Conventional drugs that are used for therapeutic purposes are synthesized by chemical reactions between different organic or inorganic compounds. These are small active molecules processed into ingestible tablets/capsules after dissolution of which in the gastrointestinal tract, the Active Product Ingredient (API) is absorbed in the bloodstream through the intestinal wall [22]. In Biologics, Biopharmaceuticals refer to the drugs based on therapeutic proteins that bind to specific cell receptors associated with the anomaly [23]. But in case of conventional drug therapy, drugs also attack body’s own cells, besides the foreign substance [24]. Since these drugs are very small in size and many molecular components are present inside the cell, it is difficult for the new small drug to block only problematic processes leading to nonspecific interaction [24]. This results in serious side effects due to off target interactions. Not only that, it takes a lot of time for the development of traditional drugs [25]. Moreover, due to the emergence of multidrug resistant as well as novel pathogens, the antimicrobial conventional drugs have become less effective and it is difficult to implement the anti-infective therapy successfully. Again, it is also difficult to treat infections in immunocompromised patients [26].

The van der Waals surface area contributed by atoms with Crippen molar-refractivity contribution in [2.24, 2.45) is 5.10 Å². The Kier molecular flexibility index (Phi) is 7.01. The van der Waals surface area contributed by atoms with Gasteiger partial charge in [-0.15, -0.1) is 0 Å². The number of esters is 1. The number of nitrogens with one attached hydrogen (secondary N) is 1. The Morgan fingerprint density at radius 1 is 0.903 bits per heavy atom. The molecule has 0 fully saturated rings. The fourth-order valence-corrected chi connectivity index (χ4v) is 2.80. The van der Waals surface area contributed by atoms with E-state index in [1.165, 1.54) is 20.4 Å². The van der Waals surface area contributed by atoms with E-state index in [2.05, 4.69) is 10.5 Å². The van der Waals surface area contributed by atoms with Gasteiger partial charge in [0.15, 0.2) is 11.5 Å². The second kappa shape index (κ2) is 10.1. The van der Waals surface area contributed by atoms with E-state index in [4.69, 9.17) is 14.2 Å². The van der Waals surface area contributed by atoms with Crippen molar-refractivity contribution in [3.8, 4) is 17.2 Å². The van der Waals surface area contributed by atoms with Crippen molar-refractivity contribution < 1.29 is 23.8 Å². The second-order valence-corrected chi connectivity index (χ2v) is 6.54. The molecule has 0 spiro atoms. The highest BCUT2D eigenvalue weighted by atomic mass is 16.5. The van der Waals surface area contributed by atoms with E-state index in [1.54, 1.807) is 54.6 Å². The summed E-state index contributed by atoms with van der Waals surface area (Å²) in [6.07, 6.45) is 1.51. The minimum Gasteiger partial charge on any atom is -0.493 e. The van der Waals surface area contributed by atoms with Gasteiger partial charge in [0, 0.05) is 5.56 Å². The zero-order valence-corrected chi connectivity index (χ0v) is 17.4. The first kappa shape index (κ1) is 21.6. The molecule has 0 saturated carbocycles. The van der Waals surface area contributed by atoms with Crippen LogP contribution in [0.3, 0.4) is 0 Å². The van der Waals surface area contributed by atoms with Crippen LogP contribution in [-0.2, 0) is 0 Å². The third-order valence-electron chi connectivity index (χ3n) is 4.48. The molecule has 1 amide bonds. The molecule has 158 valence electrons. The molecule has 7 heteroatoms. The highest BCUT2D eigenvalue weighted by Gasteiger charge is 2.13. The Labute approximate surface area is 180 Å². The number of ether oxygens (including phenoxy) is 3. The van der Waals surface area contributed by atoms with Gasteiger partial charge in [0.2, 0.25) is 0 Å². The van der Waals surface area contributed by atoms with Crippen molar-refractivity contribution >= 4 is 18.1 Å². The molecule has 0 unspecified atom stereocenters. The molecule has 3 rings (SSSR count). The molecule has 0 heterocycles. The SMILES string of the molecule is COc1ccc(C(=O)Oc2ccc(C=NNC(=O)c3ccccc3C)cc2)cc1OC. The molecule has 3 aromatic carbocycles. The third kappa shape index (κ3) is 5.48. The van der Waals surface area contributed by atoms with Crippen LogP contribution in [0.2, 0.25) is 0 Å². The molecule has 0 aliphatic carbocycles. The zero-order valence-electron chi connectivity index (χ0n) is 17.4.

Emergence of Antibody Therapy